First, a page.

HPIM7227.JPG The mittens has been turned inside out and the safety pins moved to the wrong side of the mitten. Here have the stitches already been moved to needles again.
HPIM7228.JPG The top stitches have been bind off with a three-needle-bind off. The mitten has been turned with the right side out again.

This way to finish the mitten gives you a slightly broader top, with fewer decreases. If a broader mitten is the goal, then this is a perfect top, with more than sixteen stitches at the end. My daughter's hand is very small and in no way in need of this finishing, but since it was the one Eeva Haavisto has drawn her pattern for, I decided to go for it anyway. The result is very much like what you would have got if you hade grafted the stitches together. I followed the directions given in Mary Olki’s book Kirjokintaita ja muita kansanomaisia neuletöitä for how to do this traditional finishing.


The ribbing of the second mitten is already started. And as my commuter knitting has the Haruha wrist warmers worked perfectly. The yarn I got from my Secret Pal is perfect for this project, and the wrist warmer has a fit like a glove. The pattern is very easy to follow, I warmly recommend it!

October 06, 2006

More yarn! Thank you Secret Pal!

I got this parcel a couple of days ago, but the weather has been grey and the outcome of my pictures poor. Today there were some rays of sunshine, and I took everything from the parcel out on our garden table for a picture session. Well, everything except the candy, that was already gone. But I took a picture before I started, so there is evidence of what was in the parcel. The candy that the seller had said was popular by the Englishmen had an, hm, interesting taste. Not bad, in no way, but it didn’t taste like anything I’ve eaten before. There is a difference between English and my Finnish taste buds ;-) But the Estonian chocolate, it was good. Really, really good.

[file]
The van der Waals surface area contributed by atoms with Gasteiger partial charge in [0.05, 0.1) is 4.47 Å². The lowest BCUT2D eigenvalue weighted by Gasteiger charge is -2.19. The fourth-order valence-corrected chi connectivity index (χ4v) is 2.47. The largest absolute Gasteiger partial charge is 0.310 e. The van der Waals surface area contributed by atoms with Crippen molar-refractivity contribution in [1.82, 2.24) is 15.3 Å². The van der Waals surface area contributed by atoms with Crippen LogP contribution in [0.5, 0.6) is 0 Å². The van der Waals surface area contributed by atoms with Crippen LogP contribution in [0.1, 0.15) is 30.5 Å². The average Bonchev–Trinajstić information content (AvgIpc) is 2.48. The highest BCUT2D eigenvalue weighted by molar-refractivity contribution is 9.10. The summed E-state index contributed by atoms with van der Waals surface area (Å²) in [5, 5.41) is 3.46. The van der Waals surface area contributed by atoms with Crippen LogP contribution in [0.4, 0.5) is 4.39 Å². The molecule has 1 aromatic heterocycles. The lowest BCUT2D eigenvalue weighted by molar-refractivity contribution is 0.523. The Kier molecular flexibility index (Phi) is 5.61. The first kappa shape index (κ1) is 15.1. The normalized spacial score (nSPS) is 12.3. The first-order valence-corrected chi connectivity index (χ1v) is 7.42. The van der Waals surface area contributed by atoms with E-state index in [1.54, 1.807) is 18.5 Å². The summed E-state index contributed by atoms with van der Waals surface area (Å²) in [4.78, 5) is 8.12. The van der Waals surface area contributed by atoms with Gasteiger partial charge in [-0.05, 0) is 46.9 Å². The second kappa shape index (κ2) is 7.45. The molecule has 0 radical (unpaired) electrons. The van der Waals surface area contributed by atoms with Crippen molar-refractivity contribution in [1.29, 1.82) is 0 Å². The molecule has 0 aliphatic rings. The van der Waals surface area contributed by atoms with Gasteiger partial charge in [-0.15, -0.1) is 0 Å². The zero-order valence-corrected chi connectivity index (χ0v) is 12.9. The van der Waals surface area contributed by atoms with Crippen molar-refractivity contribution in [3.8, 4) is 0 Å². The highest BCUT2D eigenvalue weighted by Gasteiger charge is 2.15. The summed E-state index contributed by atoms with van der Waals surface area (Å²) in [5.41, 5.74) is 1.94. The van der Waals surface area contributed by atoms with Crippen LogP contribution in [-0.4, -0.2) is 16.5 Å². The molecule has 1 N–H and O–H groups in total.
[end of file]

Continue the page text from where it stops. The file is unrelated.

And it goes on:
The yarn content of the parcel was more than welcome. My pal visited Greece some time ago, and managed to find a yarn shop over there. Two balls of 100 % wool by EL.D Mouzakis, Classico (this is about all what I understand of the label). I think these will be turned into a pair of wrist warmers, perhaps the Haruha from Ulla (even if these will be more in the colour of aki - autumn). The colour will match my winter outfit perfect.


And then there were two hanks of Satakieli from Vuorelma, natural and blue-green. As soon as I saw them I knew what to do with them. There is an interesting, kind of basket weave patterned mitten in Eeva Haavisto's mitten book, and these yarns will fit the bill perfectly. There is only the problem of finding the third colour, the one that will be outlining the squares. I have tested with a rusty red (too bright) and with this blue. The blue matches in colour perfect, but has a tad too little contrast to match the beautiful blue-green. So I'll probably test on other colour, in order to get the blue-green to stand out more.

Thank you Pal! A wonderful autumn greeting! And thank you for the compliments on my knitting.


Welcome to my blog! My name is Maud, and I spend my free hours grooming Afghan hounds, knitting, cooking, and growing bonsai trees. I am since the summer of 2012 reporting from Stockholm Sweden, entries before that are from Esbo, Finland.

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Finished in 2006